This week in ds106 I give my students the ultimate bootcamp creative challenge – to figure out how to make an animated GIF. The exact wording is “from a favorite movie” but that’s just to get them thinking about topics.

Since I do the same work, I needed to step up too- I did two quick demos of GIFfing in GIMP in this week’s Open Lab, so for tonight’s masterpiece I wanted to show some techniques I have been using in doing GIFs in Photoshop.

I chose a subject that could reflect what to do when you get into trouble in ds106 – activate the GIF Signal!


This is one where I do some dancing around with Photoshop layers and masking out all but the essential bits. One benefit of doing this is your GIF files get dramatically smaller since they have to store less data. I hope I can reconstruct the steps!

I thought there would be more clips in Youtube; but this one from the Tim Burton Batman film had the signal, for a few seconds at least:

I used the pwnyoutube bookmarklet tool to download a 720p HD clip, always better when you get a higher quality source video. Ti get my trim, I opened in MPEG StreamClip and marked the in and out pounts of the section I needed.

batman mpeg

I went to Edit -> Trim to get just the segment. I then saved the clip – but rather than keeping the .mp4 original format, I chose .MOV from the small drop down menu at the bottom. This is because PhotoShop CS5.5 can only open .mov videos.

save bat signal

To bring the clip into Photoshop we use File -> Import -> Video Frames to Layers. The settings here may take some fiddling. I chose to save every 6 frames because the segment is so short, on a longer clip I might go every 10 or 12 frames. You dont want too many because the point is to reduce it to a handful. But make sure the “fram animation” box is checked.

import to pshop

Bring up the Animation palette (under Window). I start stepping through the frames, trying to delete ones where there is not significant motion from the previous. IN this clip there is only minor movement of the Bat Dude. Also, the signal in the sky kind of warbles, but I have plans to change that. I get it down to 7 key frames. The whole point is to reduce it to a minimal amount. Frames where little changes is wasted space in the final file.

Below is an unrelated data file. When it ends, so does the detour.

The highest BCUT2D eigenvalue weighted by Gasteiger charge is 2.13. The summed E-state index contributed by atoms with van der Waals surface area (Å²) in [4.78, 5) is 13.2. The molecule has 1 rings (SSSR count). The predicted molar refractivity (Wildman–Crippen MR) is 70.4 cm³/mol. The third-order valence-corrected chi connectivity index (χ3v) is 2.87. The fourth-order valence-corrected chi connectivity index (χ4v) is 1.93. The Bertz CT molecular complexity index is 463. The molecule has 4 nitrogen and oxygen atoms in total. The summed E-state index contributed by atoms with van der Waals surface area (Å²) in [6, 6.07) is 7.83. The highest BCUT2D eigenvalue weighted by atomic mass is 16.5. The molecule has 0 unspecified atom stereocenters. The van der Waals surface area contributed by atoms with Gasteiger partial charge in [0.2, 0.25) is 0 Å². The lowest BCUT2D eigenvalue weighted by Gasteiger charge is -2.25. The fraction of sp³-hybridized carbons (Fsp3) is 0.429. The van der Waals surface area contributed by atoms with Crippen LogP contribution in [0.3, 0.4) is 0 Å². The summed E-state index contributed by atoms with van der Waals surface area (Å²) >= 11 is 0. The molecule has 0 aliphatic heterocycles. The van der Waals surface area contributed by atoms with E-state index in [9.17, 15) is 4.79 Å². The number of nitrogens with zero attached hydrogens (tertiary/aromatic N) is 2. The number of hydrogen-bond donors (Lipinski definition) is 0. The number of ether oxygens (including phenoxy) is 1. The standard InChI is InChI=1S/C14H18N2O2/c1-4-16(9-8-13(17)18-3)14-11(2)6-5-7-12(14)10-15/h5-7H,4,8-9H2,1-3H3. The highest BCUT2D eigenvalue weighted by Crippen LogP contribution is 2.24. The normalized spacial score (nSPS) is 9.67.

batman frames

Now I know I want to do some effects in layers and add some elements. To do this I need to make a background layer that will be consistent across all frames. I do this by making a copy of the first or lowest layer. By default it ends up visible across all other frames each freme usually has only one layer visible, but we can switch them on and off in individual frames.

batman back layer

For the background, I will want to wipe out the signal and its beams. Here is where the detailed effort with the clone brush pays off. You option click on one area as the source, and paint over another area, starting with the bat signal

batman clone

Getting rid of the beams in the signal was a bit trickier, I ended up paint brushing in and using the smudge tool to cover the beams.

Now I want to go to another frame, and cut out the beam and signal. I want to get this to its own layer (above all other layers) so I can control its appearance by turning it on and off as a visible layer. I do bit of magnetic lasso, feathered edge to select what I want to move to its own layer: